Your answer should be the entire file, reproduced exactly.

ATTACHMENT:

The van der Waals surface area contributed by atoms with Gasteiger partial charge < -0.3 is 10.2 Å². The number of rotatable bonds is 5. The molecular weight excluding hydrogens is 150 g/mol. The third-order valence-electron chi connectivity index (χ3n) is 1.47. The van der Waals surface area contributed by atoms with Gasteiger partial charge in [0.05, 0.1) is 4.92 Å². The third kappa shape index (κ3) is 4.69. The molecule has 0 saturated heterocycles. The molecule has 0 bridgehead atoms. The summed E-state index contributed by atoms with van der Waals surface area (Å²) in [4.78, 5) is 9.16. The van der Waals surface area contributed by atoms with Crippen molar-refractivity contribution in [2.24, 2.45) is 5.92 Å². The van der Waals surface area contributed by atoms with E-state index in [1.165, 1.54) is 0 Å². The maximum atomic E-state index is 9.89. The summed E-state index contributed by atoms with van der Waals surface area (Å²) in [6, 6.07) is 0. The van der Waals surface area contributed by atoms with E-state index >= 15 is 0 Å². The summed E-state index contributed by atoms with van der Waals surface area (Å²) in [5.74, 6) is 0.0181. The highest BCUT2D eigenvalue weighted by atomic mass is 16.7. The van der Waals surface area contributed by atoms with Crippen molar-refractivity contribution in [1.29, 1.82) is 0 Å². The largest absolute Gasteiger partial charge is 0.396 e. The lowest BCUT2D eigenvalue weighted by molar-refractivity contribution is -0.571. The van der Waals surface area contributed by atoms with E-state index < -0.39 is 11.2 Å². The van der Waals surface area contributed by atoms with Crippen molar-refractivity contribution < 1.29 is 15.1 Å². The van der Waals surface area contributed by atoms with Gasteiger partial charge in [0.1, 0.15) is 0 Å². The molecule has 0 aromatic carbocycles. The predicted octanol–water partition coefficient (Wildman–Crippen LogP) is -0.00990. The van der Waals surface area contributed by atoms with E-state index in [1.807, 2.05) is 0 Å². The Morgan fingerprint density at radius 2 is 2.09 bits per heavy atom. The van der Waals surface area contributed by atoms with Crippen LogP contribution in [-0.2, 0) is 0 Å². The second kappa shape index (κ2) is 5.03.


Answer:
The van der Waals surface area contributed by atoms with Gasteiger partial charge < -0.3 is 10.2 Å². The number of rotatable bonds is 5. The molecular weight excluding hydrogens is 150 g/mol. The third-order valence-electron chi connectivity index (χ3n) is 1.47. The van der Waals surface area contributed by atoms with Gasteiger partial charge in [0.05, 0.1) is 4.92 Å². The third kappa shape index (κ3) is 4.69. The molecule has 0 saturated heterocycles. The molecule has 0 bridgehead atoms. The summed E-state index contributed by atoms with van der Waals surface area (Å²) in [4.78, 5) is 9.16. The van der Waals surface area contributed by atoms with Crippen molar-refractivity contribution in [2.24, 2.45) is 5.92 Å². The van der Waals surface area contributed by atoms with E-state index in [1.165, 1.54) is 0 Å². The maximum atomic E-state index is 9.89. The summed E-state index contributed by atoms with van der Waals surface area (Å²) in [6, 6.07) is 0. The van der Waals surface area contributed by atoms with E-state index >= 15 is 0 Å². The summed E-state index contributed by atoms with van der Waals surface area (Å²) in [5.74, 6) is 0.0181. The highest BCUT2D eigenvalue weighted by atomic mass is 16.7. The van der Waals surface area contributed by atoms with Crippen molar-refractivity contribution in [1.29, 1.82) is 0 Å². The largest absolute Gasteiger partial charge is 0.396 e. The lowest BCUT2D eigenvalue weighted by molar-refractivity contribution is -0.571. The van der Waals surface area contributed by atoms with E-state index < -0.39 is 11.2 Å². The van der Waals surface area contributed by atoms with Crippen molar-refractivity contribution < 1.29 is 15.1 Å². The van der Waals surface area contributed by atoms with Gasteiger partial charge in [0.1, 0.15) is 0 Å². The molecule has 0 aromatic carbocycles. The predicted octanol–water partition coefficient (Wildman–Crippen LogP) is -0.00990. The van der Waals surface area contributed by atoms with E-state index in [1.807, 2.05) is 0 Å². The Morgan fingerprint density at radius 2 is 2.09 bits per heavy atom. The van der Waals surface area contributed by atoms with Crippen LogP contribution in [-0.2, 0) is 0 Å². The second kappa shape index (κ2) is 5.03.